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There is more to Spanish culture than many tourists see.

Spain boasts plenty of buildings of great architectural interest, particularly its churches and castles. But even the humblest town or village usually has its charms. Every town and village has its plaza mayor or main square, often reached by a covered arcade. The square is usually an extended forecourt of the town or village hall.

The country is also famous for its furniture (particularly chests); tapestries and embroideries; gold, silver and iron work (including wrought iron screens); sculpture; and ceramics (including azulejos, glazed pottery tiles).

Spain has consistently produced painters of note, dating back to the tenth century. Perhaps two of the most famous are Goya (1746-1828), who played a significant role in the evolution of painting in Europe and Velázquez (1599-1660) who most significant works include Las Meninas and La Rendicion de Breda, both if which can be seen at the Prado in Madrid.

This century the ‘Paris School’ has produced such internationally known names as Salvador Dali and Pablo Picasso.

Composers such as Enrique Granados, Isaac Albéniz, Manuel de Falla and Joaquín Rodrigo have gained international recognition.

Placido Domingo is one of Spain’s most famous operatic performers, closely followed by José Carreras. Cataluña’s Montserrat Caballé is known to be one of the most outstanding sopranos in the world.

The cinema is the most popular form of entertainment and, in addition, most cities of any significance have a theatre. This is mainly due to the development programme by the Partido Socialista Obrero Español government in the 1980s and ‘90s.

Flamenco is the musical tradition in the south of the country, particularly in Andalucia. It has roots in the cante jondo (deep song) of the gypsies. Sevillana, on the other hand, is more of a folk dance and almost without exception, girls all over the country learn to dance the sevillana. Flamenco shows which are tourist-orientated usually lack the emotion of real flamenco and it is preferable to try to catch a performance by one of today’s leading personalities such as Joaquín Cortes and Manuel Vargas.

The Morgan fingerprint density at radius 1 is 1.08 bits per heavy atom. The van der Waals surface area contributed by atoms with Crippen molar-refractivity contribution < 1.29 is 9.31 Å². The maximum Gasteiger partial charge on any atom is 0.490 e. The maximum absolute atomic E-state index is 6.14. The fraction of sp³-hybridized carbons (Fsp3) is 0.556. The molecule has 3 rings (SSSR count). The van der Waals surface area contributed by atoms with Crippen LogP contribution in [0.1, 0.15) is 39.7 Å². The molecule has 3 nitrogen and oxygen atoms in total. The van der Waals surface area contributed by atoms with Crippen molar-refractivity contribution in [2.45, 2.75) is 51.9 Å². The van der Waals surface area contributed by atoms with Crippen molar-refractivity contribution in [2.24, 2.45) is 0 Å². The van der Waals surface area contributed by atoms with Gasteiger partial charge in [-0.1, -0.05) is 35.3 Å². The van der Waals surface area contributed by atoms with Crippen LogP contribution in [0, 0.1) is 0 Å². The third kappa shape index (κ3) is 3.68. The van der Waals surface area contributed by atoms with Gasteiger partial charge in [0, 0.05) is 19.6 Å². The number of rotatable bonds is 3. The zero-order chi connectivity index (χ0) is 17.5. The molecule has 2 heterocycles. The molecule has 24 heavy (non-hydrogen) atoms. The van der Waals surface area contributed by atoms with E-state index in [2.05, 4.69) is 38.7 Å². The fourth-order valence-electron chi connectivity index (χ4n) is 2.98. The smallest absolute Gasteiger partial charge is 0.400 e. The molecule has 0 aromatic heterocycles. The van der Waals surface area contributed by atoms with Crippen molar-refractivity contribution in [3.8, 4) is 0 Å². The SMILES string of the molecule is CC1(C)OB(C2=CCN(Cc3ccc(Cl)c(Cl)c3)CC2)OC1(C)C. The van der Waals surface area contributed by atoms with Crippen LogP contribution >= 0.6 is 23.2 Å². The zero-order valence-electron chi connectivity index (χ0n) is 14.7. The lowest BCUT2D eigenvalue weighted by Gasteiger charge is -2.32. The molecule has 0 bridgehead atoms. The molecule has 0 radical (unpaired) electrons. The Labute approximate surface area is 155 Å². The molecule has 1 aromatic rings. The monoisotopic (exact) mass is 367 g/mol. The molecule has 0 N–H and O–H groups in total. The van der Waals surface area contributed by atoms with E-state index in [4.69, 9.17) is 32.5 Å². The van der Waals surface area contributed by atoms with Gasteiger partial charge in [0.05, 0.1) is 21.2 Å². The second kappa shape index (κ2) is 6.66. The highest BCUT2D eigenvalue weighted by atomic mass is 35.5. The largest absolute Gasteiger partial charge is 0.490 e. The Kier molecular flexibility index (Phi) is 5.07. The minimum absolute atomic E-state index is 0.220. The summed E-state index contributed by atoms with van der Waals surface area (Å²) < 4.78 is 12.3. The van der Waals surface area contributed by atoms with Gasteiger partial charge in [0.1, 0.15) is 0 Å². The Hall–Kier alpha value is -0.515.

One of the most important sports in Spain is football, which has a greater national following than in Britain. Around 300,000 spectators attend the games in the Primera División and millions more follow the games on television. People gamble on the football results through the quiniela or football pools.

La corrida de toros or the bullfight, still has a tremendous following within Spain. La lidia, another name for bullfighting, gained enormously in popularity in the mid-eighteenth century, when breeders developed the first breeds of toro bravo or fighting bulls.

Cafés usually provide the centre of social activity in the town and village. Spaniards usually start the day with a very light breakfast (desayuno), often being little more than a coffee, brunch (almuerzo) around 10.30 am, lunch (comida) between 1.30 pm and 4 pm, and dinner (cena) being as late as 10 pm or 11 pm.

Tapas are also an important part of the Spaniards’ way of life. Tapas are mini snacks, often displayed on the counter in bars, and include things as calamares (squid), callos (tripe), gambas (prawns), albondigas (meatballs) and boquerones (anchovies) marinated in vinegar. Tapas can be taken as a meal in themselves or as a tasty bite before going on to a restaurant for dinner. The actual translation of tapa is lid. The story is, that in the last century, bar owners used to cover drinks with a piece of bread to keep flies away. It then became practice to put a titbit on the bread and this evolved into the tapa of today. Each region of Spain has its own specialities.

Source: BlevinsFranks

See also
Flamenco
Bullfighting
Painting & Sculpture
History at a Glance
History

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